A Horizontal Stabilizer - Mandatory Inspection has been added (Jan 17) to Zenith Company website; Builder Resources, applicable to all models.  Will study, pertinent to my project.  Thought others, would be interested.

(Sorry JohnA, entry also in Cruzer forum - do as you may, but a worthy notice, possibly otherwise missed), JohnH

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Since mine is a homebuilt and not manufactured by AMD, any issued AD would not "technically" apply to my ship. Of course the verbiage for me would be an SAIB, but I think differentiating the two is nothing more than mental masturbation.

I think the bigger picture (In my small mind, that is) is this;

The information regarding the problem and inspection is now out there on the web in addition to the Zenith website. If my ship and the accident ship have enough parts commonality, I think there is an obligation to perform the inspection. It may be a pain in the ass to disassemble the tail to look at four bolt holes, but as inspections go, its not that onerous.

Look at it from the viewpoint of someone who is not a 601 owner/operator; 

if you wanted to buy a 601 and you knew this Canadian directive came out, wouldn't the first three questions be;

1) How much are you asking for the plane?
2) Did you perform the 6ZU spar mods?

3) Did you comply with the Canadian inspection directive?

The other interesting point is that the inspection is yearly. If the issue was one of fabrication wouldn't a one-time inspection to confirm proper construction techniques were used suffice?  This leads me to believe that they feel fatigue, time in service may exacerbate the problem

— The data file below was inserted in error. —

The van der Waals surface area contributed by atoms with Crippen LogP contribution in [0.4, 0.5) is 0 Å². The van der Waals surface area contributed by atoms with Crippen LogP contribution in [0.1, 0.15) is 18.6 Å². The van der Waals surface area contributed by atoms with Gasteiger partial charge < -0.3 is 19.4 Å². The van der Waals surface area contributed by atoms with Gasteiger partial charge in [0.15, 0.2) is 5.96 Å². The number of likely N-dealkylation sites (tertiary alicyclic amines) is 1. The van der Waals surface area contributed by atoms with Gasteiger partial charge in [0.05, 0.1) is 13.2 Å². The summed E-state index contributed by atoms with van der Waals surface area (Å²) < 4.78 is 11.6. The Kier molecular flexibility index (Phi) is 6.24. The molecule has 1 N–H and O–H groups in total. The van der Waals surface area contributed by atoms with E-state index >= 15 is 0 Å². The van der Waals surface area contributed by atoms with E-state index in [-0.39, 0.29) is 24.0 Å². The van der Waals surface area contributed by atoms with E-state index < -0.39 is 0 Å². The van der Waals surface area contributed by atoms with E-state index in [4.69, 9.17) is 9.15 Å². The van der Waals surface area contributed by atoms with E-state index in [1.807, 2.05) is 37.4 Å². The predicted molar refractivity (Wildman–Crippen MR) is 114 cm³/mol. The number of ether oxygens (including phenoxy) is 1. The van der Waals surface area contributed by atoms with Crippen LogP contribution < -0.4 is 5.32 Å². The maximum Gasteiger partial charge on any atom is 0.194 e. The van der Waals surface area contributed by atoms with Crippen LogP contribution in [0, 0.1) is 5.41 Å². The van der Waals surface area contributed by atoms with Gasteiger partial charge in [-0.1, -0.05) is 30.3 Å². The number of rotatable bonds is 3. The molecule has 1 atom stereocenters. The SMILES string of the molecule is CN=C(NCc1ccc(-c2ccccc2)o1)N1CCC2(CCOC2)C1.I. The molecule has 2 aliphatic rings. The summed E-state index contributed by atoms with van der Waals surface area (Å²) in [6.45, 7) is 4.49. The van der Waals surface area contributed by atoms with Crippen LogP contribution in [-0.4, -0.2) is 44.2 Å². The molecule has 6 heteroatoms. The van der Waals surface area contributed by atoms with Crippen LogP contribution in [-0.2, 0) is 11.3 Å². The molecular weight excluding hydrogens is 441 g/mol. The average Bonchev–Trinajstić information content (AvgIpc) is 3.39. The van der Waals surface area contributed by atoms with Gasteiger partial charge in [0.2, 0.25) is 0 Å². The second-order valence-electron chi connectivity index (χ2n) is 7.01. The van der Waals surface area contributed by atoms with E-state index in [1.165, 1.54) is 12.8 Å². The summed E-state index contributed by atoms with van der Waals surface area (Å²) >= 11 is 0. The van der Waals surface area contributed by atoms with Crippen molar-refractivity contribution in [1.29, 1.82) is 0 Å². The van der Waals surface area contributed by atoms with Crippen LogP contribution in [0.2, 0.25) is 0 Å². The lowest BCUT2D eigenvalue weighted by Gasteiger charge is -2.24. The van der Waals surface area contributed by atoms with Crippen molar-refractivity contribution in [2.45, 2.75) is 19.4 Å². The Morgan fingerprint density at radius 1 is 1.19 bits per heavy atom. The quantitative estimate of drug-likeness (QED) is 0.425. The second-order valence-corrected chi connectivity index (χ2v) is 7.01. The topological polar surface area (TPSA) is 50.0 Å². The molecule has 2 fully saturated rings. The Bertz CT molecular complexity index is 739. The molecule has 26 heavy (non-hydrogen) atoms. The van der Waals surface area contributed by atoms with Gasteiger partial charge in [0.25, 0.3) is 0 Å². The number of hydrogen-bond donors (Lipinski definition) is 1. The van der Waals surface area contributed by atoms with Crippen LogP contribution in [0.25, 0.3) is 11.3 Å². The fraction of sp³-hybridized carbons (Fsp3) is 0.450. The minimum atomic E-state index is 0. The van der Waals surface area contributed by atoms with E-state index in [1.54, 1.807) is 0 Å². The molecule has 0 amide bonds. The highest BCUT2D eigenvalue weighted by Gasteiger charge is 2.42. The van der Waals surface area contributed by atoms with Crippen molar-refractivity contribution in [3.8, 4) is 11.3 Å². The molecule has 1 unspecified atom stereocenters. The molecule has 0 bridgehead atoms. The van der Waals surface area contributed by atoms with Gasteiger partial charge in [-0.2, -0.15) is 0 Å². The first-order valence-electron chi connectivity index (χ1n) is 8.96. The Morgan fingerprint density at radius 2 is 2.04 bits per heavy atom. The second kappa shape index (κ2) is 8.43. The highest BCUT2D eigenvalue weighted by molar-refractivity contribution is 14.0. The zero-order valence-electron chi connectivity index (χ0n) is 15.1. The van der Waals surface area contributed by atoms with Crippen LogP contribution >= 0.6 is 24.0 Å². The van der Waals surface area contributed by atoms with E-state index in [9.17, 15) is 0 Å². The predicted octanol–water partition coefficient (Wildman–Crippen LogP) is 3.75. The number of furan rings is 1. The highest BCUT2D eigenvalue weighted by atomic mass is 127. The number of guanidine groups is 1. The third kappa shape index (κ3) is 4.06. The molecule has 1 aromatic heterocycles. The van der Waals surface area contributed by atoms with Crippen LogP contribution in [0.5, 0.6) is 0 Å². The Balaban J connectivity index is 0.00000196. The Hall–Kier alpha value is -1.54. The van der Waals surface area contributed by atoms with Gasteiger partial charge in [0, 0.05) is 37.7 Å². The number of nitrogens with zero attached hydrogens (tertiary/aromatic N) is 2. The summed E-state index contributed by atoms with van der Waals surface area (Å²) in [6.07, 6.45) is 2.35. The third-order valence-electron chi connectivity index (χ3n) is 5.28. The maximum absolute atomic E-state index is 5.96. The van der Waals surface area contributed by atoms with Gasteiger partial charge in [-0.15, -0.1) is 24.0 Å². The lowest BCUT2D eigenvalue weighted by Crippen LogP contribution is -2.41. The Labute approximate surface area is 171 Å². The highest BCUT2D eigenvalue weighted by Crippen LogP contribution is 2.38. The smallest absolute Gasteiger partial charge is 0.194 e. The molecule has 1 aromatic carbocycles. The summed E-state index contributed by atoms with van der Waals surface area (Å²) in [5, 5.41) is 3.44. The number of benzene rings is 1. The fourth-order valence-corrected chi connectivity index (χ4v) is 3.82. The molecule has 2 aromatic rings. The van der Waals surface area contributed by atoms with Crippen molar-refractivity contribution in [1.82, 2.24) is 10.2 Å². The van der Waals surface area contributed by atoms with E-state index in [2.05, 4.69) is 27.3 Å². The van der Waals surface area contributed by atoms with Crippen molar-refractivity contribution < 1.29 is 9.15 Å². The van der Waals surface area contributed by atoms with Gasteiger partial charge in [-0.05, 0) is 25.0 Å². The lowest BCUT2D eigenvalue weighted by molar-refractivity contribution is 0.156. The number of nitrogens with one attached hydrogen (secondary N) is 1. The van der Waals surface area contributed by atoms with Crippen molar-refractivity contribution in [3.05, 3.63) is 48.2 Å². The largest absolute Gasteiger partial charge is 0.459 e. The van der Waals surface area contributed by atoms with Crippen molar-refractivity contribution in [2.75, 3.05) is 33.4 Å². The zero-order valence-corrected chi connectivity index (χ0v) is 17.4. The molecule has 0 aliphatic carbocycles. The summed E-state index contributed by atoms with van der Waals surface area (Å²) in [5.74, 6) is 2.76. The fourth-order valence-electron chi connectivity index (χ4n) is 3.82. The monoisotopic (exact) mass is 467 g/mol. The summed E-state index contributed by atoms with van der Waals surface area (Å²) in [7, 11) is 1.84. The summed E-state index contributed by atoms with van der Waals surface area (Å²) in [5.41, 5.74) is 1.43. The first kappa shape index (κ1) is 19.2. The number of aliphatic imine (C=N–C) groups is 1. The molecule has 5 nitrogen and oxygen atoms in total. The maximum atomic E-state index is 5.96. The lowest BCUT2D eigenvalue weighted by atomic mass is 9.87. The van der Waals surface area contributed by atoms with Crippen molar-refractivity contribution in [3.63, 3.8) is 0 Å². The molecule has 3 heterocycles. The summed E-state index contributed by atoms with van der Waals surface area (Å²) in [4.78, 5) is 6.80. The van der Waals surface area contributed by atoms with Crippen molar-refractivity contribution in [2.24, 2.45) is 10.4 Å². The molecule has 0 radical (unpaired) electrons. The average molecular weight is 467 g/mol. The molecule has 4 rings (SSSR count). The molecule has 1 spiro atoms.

Do I HAVE to comply?-no, not at the moment

AM I going to comply?-yes

My humble opinion

Brad Cohen


Excuse my bluntness ...  This was a significant oversight during the original build. 

Assuming I visualized the drawings in the MA(?) properly, this area would be difficult if not impossible to inspect after closing up the stabilizer's front/wrap around skin. 

Not sure what the legal requirement of any of this is in the US. Maybe someone can clarify (??). 

Thinking out loud ... Taking the stabilizer off the plane and the associated parts with it doesn't come without potential risk as well. Seems that maybe a visual inspection using a bore scope or similar of the stabilizer's front attachments would be a safer first step before requiring a blanket removal/inspection. Especially if you are confident that the HT attachments to the tail didn't contain any gaps, etc. On the flip side, if there is any chance the plane has exposed to high winds directly or indirectly, I can definitely see the justification for full inspection. 


Don Honabach


I agree and think you've summarized the issue pretty well. This advisory is not about a design defect - it is about poorly fabricated and installed parts.  Personally, I paid particular attention to this area when I built my STOL 750 and shimmed any bracket per Caleb's (the then-engineer at Zenith) instructions to eliminate any gaps.  The attachment bolt holes were drilled slightly undersized and then reamed for a precision fit.  I also had multiple inspections by an A&P and an A&P IA during my build.

Of course, this is not an AD and AD's aren't issued on EAB's in the US, so IMHO there is no legal requirement for any of us in the US, but it should be a wake-up call for all of us to ensure we follow accepted and best practices in assembling our aircraft. This inspection might be a good idea if one did not personally construct their aircraft and especially if they have found evidence of sloppy construction elsewhere!